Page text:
Black Consciousness needed in Barbados …Rise the revolution

Steven Bantu Biko said that integration was not the answer to racism. Biko propelled the idea of Black Consciousness as the solution to a racist society. “Black Consciousness was and still is a struggle for a new consciousness, a reawakening of a self-consciousness, a re-appropriation of black self-consciousness from the clutches of an appropriative and dominating white consciousness, a rediscovery of the black self which lay buried beneath white consciousness imposed on blacks by cultural, political, economic, linguistic and religious domination”. That was the sentiment of Steve Biko as he fought to destroy a racist system that kept his brothers and sisters marginalised and disadvantaged. The prejudice that was to be found in the racist system of South Africa’s apartheid was seemingly the focal point of the international pressure to end that system. The problem with that is that colour prejudice is not the only component of racism. This means a racist system can function in an “integrated” society. It can be argued a racist system can function and flourish in an integrated society better than a color prejudiced one. The term racist or racism used in this article speaks to political and/or economic power used to disadvantage one grouping over another based on race. Colour prejudice is used to describe a society openly divided along the lines of race. In a colour prejudiced society there would be public whites’ only areas and institutions that only cater to the needs of white people.

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We are fully aware of the story of South Africa, but do we dare look inwards and put Barbados under the microscope of Black Consciousness? Is the Black/African descended Barbadian dominated by White/European Barbados? In an attempt to take an objective look at this question, we will look at the religious, political, economic and linguistic landscape of Barbados.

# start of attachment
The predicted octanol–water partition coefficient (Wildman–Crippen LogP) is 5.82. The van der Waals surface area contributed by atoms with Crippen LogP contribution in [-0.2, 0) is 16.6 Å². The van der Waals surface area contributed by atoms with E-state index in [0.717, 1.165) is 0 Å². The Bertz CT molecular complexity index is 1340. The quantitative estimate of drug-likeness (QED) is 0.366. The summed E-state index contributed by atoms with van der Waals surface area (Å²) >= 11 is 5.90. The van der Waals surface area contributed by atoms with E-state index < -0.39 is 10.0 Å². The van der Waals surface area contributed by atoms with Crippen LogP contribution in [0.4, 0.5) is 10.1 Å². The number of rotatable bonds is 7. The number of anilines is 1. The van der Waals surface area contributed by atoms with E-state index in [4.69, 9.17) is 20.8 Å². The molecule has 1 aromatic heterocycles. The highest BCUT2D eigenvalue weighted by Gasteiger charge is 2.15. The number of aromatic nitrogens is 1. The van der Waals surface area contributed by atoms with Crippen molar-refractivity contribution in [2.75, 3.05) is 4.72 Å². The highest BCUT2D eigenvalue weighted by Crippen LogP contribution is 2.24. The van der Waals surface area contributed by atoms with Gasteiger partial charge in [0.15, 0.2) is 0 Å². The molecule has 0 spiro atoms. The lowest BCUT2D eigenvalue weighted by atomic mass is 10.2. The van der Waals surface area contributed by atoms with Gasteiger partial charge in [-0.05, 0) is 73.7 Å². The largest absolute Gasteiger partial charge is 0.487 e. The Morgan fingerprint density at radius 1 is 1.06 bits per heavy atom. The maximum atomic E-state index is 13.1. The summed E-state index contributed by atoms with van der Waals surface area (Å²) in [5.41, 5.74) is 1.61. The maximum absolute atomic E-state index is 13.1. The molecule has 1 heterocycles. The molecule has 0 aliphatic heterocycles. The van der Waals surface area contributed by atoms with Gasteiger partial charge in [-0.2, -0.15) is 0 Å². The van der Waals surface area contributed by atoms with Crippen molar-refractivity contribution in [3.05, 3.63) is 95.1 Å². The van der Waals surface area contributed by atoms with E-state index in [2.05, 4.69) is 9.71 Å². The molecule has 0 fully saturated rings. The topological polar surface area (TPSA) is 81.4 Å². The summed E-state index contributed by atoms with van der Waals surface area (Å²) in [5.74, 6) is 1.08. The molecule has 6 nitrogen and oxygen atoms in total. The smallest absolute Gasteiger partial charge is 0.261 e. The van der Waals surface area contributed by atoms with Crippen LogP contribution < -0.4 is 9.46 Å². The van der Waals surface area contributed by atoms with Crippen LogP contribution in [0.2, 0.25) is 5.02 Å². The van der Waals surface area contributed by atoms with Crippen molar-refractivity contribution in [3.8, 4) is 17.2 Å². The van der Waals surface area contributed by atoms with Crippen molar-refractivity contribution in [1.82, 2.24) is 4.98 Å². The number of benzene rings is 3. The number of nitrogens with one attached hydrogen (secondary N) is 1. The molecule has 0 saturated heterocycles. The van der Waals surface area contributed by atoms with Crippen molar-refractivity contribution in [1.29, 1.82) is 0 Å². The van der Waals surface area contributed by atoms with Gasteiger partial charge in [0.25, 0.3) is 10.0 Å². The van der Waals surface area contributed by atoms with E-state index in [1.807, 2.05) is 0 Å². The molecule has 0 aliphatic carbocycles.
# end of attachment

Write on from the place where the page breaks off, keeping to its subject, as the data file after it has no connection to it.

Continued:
Religion in Barbados is dominated by a Eurocentric Christian tradition. The island’s colonial past which experienced the institution of Christianity as the main tool in the enslavement and colonialisation of African people has left us with the legacy of religious domination by this Christian establishment. It is clear that African spiritual systems such as the Yoruba, Rastafari and to some extent the Spiritual Baptist are currently marginalised in Barbadian society. Whereas European Christian philosophy dominates our public school system, African spirituality is seldom encouraged in our schools. African drums, which play an important role in our spiritual observances, are viewed as negative and damning to the soul. Voodum or Voodoo is a term that strikes fear in our own people, as it has been presented as a tool of the devil; it is never seen in a positive light – it is never highlighted as the foundation of Haiti’s fight against slavery. The observance of most African spiritual systems is seen as Voodoo or Obeah based by the wider society. African spiritual systems often use physical media as a bridge to the spiritual realms to interact with ancestors and receive various forms of information. These practices are frowned upon under a Eurocentric religious framework and considered as having their roots is evil. Therefore, African spiritual systems are marginalised.